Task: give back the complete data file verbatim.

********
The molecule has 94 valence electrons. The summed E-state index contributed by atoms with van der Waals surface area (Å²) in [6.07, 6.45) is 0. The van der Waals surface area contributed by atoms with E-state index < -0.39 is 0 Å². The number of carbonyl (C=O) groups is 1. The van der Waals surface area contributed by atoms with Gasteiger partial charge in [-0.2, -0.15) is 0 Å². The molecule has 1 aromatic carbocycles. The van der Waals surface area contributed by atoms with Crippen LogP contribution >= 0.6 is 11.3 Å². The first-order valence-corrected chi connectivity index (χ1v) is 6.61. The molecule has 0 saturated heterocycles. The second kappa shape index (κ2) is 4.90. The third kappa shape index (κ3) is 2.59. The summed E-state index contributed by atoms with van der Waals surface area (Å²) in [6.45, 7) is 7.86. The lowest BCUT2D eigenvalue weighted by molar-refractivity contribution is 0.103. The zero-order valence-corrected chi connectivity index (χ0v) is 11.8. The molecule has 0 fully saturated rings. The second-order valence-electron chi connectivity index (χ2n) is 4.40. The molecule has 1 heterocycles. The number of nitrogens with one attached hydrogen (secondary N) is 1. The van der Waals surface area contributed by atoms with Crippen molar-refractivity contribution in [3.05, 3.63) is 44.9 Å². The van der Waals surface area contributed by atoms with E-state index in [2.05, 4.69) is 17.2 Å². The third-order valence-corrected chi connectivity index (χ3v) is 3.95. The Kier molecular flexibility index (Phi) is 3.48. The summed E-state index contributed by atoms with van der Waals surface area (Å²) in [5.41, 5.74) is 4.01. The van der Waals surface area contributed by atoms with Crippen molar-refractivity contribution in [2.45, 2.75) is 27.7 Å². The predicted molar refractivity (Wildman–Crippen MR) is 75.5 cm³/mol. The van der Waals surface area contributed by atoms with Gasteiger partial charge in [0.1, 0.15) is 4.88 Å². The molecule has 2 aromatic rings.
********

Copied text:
The molecule has 94 valence electrons. The summed E-state index contributed by atoms with van der Waals surface area (Å²) in [6.07, 6.45) is 0. The van der Waals surface area contributed by atoms with E-state index < -0.39 is 0 Å². The number of carbonyl (C=O) groups is 1. The van der Waals surface area contributed by atoms with Gasteiger partial charge in [-0.2, -0.15) is 0 Å². The molecule has 1 aromatic carbocycles. The van der Waals surface area contributed by atoms with Crippen LogP contribution >= 0.6 is 11.3 Å². The first-order valence-corrected chi connectivity index (χ1v) is 6.61. The molecule has 0 saturated heterocycles. The second kappa shape index (κ2) is 4.90. The third kappa shape index (κ3) is 2.59. The summed E-state index contributed by atoms with van der Waals surface area (Å²) in [6.45, 7) is 7.86. The lowest BCUT2D eigenvalue weighted by molar-refractivity contribution is 0.103. The zero-order valence-corrected chi connectivity index (χ0v) is 11.8. The molecule has 0 fully saturated rings. The second-order valence-electron chi connectivity index (χ2n) is 4.40. The molecule has 1 heterocycles. The number of nitrogens with one attached hydrogen (secondary N) is 1. The van der Waals surface area contributed by atoms with Crippen molar-refractivity contribution in [3.05, 3.63) is 44.9 Å². The van der Waals surface area contributed by atoms with E-state index in [2.05, 4.69) is 17.2 Å². The third-order valence-corrected chi connectivity index (χ3v) is 3.95. The Kier molecular flexibility index (Phi) is 3.48. The summed E-state index contributed by atoms with van der Waals surface area (Å²) in [5.41, 5.74) is 4.01. The van der Waals surface area contributed by atoms with Crippen molar-refractivity contribution in [2.45, 2.75) is 27.7 Å². The predicted molar refractivity (Wildman–Crippen MR) is 75.5 cm³/mol. The van der Waals surface area contributed by atoms with Gasteiger partial charge in [0.1, 0.15) is 4.88 Å². The molecule has 2 aromatic rings.